21. “I realised I had made my life all about what I thought the world wanted of me, and not that I was fundamentally great just being me.” this is so true, and the fact that we live life with a false foundation we then assume everything about others and therefore our need to compare, it is all an illusion which can be dismantled just by being in appreciation of who we are and receiving others reflection as a constant inspiration to always be more.

  22. “The who I am matters far more than what I do” . . . this is great for us all to remember for in this world we can so easily get caught up in the what we do = who we are, lie. . . for it is a lie as we are much more magnificent than anything that we do! Our beingness goes far deeper than we can even imagine.

  23. It is easy to see how we start to look for recognition from young and then judge ourselves on these pictures we build up to have all the answers to life. I used to do this with dieting, exercise, housekeeping, my children – the list is endless. If we are not careful and see the game for what it is ‘separation’, then we will easily become a slave to wanting the recognition from others, instead of building a loving relationship with ourselves first.

  24. Comparison is a trap that hinders our ability to truly appreciate ourselves and others for the reflection that they offer us in order to be inspired and be more of the love that we truly are.

  25. Comparison can be the main drive behind our movements if we find ourselves in the upper part of the comparative scale. Yet, there is no truth in comparison therefore neither in the movements of those that move in comparison.

  26. What a beautiful understanding and sharing of the evils of comparison in keeping us from appreciating and simply being the love and beauty we innately are and the joy of living this.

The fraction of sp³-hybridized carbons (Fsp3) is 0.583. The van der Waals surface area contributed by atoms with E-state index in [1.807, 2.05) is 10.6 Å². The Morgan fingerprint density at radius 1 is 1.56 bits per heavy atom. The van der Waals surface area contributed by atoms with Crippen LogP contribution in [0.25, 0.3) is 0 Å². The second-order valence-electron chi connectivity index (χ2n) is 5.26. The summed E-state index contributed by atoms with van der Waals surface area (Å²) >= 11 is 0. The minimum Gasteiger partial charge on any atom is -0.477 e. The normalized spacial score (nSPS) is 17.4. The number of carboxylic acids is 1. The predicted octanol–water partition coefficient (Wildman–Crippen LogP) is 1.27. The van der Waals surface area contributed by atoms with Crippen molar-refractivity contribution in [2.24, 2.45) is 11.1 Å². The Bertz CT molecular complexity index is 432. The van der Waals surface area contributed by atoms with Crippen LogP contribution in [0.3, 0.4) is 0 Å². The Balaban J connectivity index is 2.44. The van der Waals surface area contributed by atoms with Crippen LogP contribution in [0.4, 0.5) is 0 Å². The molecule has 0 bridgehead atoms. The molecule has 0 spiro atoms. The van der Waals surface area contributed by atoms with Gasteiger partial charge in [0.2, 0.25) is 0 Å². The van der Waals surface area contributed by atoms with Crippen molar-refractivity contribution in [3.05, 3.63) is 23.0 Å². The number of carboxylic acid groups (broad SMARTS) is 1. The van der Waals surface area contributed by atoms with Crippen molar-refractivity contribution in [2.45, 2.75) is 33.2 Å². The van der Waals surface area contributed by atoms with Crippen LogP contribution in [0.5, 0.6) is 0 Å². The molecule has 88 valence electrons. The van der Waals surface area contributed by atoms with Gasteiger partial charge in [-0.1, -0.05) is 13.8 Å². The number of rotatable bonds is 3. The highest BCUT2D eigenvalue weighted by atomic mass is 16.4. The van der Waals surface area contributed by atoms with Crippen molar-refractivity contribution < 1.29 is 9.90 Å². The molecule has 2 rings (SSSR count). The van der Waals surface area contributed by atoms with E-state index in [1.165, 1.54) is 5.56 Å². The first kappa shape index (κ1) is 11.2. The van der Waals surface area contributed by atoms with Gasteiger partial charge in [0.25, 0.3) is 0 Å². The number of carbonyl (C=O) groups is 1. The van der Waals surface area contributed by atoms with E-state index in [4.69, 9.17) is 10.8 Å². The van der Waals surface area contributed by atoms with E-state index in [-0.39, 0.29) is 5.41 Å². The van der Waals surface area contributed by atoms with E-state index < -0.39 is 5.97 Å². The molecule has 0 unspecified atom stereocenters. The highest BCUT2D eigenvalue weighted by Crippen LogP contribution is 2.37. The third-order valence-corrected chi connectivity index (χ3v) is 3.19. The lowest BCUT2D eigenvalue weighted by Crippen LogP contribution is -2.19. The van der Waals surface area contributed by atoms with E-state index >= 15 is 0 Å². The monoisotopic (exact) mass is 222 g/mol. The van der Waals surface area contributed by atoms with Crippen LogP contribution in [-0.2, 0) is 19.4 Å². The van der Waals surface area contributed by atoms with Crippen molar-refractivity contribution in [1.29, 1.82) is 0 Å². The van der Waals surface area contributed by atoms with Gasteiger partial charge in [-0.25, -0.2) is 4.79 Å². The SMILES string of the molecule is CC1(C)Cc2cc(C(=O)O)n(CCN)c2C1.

27. ‘Who we are from within” absolutely matters far more than what we ‘do’. How simple would it be to live this truth if we started young? As adults we might need some very loving and understanding for ourselves as we clear away the imposition that we are laced with, but for babies, toddlers and children we can support their appreciation of themselves from their essence now, confirming who they are that is amazing not the things that they do.

  28. This deliberate misinformation that is spewed out by much of the print media is a lesson for us all to be aware of the messages we are giving out when we indulge in gossip.

  29. Thank you Suzanne for a great article on comparison, I would have thought at one time that as a high achiever you had it all, and to read that after all your achieving you were still feeling not good enough, such is the emptiness of living life outside of the body in comparison to all others.

    “I’ve realised, with a lot of time and patience, that who I am is awesome, and is perfect for where I need to be. The who I am matters far more than what I do. As I master my competitive spirit, the genuine love I have for myself increases and leaves more room in my body for the things that do really matter.”

  30. Suzanne you hit the nail on the head when you talk about trusting yourself and knowing that you matter. This changes the relationship we have with ourselves and then how we relate to others.

  31. Making way for things that really do matter… such as just being you. I love the simplicity of this and how inclusive it is.

  32. I used to use comparison and competition big time when I needed to clean and tidy my house so it looked ‘good’ and it was up to scratch when visitors arrived. I thought competitiveness gave me energy, but the energy was at the expense of my body, because I was just using nervous energy to get anything done. My house would have felt terrible and my lack of self worth very imposing for my visitors. But then I didn’t think they would feel it!

  33. It’s very common for us not to trust ourselves because we have for so long relied on things outside ourselves and other peoples advice or influence. When we become more honest about what is really going on and look underneath our behaviours, and let old habits go by the wayside, we can connect to who we are underneath all of that, then we begin to trust ourselves and really begin to live our own lives.